If you or a family member require an elder law or special needs law attorney please contact our office.


Lease Rights Beyond the Property Line

Lease Rights Beyond the Property Line

Commercial Lease

A lease is an agreement between one party which owns real estate, (landlord or lessor), and another party who seeks to gain use rights to some or all of that real estate for a set period of time (tenant or lessee). The landlord remains the owner of the property, but gives up their right to use and control the space during the time it is being rented in exchange for the rental payment. A good lease should clearly describe the area being rented. This is especially important when the landlord continues to own area near or around the rented area that is not part of the agreement. The tenant’s right to use and control the rented area should be obvious, but in more complex leases the tenants may require additional limited rights and assurances relating to land outside of the rented area. These rights broadly take two forms: (1) agreement that the tenant will be able to do certain things on the outside land, and (2) agreement that the landlord will refrain from doing certain things on the outside land. Before signing such leases, tenants should ensure any special rights they need to areas outside of the confines of the rented space are clearly defined and landlords should clearly understand what rights they are giving up to areas outside the rented premises.

For residential leases (homes or apartments), when the tenant is renting less than a whole house or only a portion of the parcel the residence is located on, the lease should clarify any open questions about uses of parking spaces, common facilities and drive-ways/access rights. For example, if a tenant is renting the upper unit of a two story duplex, can they store items in the shared basement? How many cars can they and their guests park behind the house before it starts interfering with their downstairs neighbors’ rights? If the rented area is a unit in a condominium association, the parties should make sure they understand whether the rights to the common area amenities of the Association are assigned to the tenant as part of the lease or retained by the Landlord as the owner of the Unit.

In the commercial context (leases for business locations), leases in multi-site developments sometime contain “exclusive use” clauses, restricting the landlord from renting to any other provider of the same of similar service within some set amount of area. It is most common for larger “anchor” stores in such developments to secure the best protective provisions for themselves because they have the most bargaining power, but any party is free to negotiate for them. For example, when negotiating a lease for one of six spaces in a strip mall, a pizza restaurant might (wisely) add a clause to the lease that the landlord guarantees no other tenant in the strip will sell pizza. This ensures the location the restaurant carefully chose will not be spoiled by new competition during the term of the lease.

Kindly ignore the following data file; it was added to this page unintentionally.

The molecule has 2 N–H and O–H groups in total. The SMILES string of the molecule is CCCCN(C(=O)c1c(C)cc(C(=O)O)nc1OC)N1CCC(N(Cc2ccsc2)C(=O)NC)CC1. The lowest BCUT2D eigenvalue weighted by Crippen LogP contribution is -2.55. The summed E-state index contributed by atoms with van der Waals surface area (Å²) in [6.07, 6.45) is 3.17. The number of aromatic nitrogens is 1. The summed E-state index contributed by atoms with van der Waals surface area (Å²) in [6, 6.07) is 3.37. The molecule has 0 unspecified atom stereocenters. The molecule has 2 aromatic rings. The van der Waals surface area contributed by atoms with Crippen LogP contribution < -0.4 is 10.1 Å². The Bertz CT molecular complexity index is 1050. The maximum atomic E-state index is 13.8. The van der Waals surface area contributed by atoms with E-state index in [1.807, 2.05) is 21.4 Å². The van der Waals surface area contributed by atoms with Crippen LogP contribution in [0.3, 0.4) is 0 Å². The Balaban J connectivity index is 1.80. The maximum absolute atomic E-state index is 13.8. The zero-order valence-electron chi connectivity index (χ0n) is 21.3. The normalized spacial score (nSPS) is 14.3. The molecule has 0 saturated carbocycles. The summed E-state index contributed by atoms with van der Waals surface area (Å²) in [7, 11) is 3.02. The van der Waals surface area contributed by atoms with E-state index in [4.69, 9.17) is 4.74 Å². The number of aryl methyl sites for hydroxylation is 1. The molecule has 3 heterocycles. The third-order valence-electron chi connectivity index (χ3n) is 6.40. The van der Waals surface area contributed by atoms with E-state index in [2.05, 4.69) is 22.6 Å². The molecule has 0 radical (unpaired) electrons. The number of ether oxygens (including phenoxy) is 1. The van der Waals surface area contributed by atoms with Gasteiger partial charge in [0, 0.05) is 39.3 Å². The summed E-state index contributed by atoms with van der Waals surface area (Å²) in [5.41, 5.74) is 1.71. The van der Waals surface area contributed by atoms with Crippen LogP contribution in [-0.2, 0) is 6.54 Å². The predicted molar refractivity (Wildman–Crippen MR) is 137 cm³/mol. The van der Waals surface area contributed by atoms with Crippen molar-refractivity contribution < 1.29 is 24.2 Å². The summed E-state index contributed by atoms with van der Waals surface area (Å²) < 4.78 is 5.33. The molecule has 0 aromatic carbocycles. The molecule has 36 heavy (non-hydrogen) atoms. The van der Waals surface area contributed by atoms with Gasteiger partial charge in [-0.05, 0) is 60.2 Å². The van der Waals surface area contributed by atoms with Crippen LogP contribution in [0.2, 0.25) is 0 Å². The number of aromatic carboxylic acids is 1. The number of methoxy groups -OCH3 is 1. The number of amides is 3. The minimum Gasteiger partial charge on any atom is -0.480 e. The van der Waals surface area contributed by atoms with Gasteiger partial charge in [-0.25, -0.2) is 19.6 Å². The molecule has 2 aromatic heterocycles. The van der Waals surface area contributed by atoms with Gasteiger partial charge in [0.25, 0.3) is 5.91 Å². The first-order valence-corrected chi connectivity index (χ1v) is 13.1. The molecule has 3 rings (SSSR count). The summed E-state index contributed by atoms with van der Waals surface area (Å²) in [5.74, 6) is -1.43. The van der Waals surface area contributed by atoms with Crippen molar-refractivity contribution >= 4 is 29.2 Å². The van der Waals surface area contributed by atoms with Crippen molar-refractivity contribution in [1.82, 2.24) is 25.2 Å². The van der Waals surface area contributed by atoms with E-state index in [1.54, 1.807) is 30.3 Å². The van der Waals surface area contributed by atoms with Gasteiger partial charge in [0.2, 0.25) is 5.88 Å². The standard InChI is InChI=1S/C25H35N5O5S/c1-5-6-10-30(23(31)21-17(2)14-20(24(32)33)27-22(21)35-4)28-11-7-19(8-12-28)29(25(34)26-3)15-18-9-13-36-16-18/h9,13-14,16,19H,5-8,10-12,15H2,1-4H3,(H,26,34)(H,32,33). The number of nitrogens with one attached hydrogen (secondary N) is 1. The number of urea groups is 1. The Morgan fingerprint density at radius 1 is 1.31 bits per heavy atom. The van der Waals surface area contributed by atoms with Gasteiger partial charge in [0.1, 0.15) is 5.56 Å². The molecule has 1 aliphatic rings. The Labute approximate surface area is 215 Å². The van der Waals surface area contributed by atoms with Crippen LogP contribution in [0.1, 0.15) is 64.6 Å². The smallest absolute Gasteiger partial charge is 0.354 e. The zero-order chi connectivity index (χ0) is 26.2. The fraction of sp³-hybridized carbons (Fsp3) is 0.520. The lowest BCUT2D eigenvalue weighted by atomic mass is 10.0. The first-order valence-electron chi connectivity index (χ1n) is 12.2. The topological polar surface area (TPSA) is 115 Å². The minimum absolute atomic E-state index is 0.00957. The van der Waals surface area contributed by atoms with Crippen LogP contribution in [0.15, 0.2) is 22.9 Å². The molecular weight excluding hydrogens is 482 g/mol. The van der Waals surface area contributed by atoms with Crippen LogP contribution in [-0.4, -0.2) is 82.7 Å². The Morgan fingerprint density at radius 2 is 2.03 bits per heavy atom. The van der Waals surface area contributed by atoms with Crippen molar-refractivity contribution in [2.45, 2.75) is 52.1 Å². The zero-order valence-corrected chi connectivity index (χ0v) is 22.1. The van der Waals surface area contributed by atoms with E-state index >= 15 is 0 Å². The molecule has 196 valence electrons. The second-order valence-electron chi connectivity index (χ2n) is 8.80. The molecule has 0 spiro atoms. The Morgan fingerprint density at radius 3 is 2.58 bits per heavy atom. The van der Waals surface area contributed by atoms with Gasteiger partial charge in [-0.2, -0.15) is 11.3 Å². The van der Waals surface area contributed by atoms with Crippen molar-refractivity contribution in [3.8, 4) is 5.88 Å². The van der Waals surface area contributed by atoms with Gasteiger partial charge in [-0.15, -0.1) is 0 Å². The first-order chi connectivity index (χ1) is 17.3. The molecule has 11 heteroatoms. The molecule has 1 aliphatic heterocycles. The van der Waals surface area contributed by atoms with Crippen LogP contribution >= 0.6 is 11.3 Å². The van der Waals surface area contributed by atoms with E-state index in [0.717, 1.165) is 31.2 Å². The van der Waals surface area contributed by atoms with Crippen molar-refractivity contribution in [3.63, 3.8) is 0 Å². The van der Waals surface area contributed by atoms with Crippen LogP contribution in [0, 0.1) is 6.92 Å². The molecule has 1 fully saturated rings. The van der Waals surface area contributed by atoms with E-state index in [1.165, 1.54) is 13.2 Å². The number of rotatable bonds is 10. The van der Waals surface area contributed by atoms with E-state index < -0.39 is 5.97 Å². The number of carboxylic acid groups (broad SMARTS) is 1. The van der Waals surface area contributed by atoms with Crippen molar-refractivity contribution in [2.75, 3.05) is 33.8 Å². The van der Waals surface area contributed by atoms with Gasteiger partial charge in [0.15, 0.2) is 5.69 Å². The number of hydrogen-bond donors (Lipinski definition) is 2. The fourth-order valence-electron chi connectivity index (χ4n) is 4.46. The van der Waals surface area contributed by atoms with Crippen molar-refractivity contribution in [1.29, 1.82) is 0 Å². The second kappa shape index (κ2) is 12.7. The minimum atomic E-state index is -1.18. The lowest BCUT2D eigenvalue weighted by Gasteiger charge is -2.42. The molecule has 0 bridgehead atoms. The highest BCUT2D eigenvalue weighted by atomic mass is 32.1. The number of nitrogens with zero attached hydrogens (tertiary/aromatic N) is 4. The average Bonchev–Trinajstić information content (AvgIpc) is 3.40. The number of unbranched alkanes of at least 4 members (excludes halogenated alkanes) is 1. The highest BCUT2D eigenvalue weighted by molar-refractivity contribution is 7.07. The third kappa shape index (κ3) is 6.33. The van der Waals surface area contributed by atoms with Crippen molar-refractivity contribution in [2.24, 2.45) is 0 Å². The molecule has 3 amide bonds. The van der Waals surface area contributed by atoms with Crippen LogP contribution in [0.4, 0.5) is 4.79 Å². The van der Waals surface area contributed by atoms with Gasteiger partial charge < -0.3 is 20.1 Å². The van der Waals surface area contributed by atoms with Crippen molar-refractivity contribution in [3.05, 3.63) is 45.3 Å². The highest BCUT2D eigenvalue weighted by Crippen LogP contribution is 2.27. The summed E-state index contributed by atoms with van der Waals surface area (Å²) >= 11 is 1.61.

Landlords who grant these exclusive use clauses need to be very careful in reviewing both their current and future leases to ensure compliance. In the prior example, it will be simple enough for the landlord to reject future pizza parlors from the development, but what happens when another tenant, an arcade, who was leasing from the landlord prior to the pizza restaurant, starts selling pizza to their customers? If the arcade’s lease does not prohibit such activity, the landlord has no grounds to stop the arcade from using the space as they see fit. The pizza restaurant would, rightfully, consider the landlord to be in breach of their contract as they were promised the exclusive use for that line of activity. Here, the landlord inadvertently made promises in the lease they were unable to fulfill and put themselves into a Catch-22 scenario. The same example could also get complicated if, for example, a new restaurant comes in and signs a lease that prohibits “pizza” from their menu but then sells Wisconsin-style cheese fries or calzones. Hopefully both leases defined the restricted use more specifically than just the word “pizza” to avoid any dispute about whether the new menu items qualify.

Beyond blocking specific types of competition, use restrictions can be more general in order to develop a certain type of aesthetic to the area surrounding a tenant. For example, a fine clothing retailer may wish to see a protection against their neighbor being a government office such as a unemployment or welfare office. A religious entity likewise may object to bars or adult content being sold next to their rented place of worship.

Increasingly common in Wisconsin, and across the country, are “solar leases,” in which development companies lease large swaths of cleared land, typically farm fields, to install solar panels. These leases rarely cover the entire property of the landlord and therefore contain extensive and detailed terms about what the landlord can and cannot do on the remaining land which is not being rented. In addition to common use provisions, solar leases more uniquely include prohibitions against building or planting anything which will cast a shadow over the panels. Landowners need to be very careful when entering into this agreement to ensure they can either continue to make use of the non-rented area, or, that they are at least adequately compensated for the loss of options over it.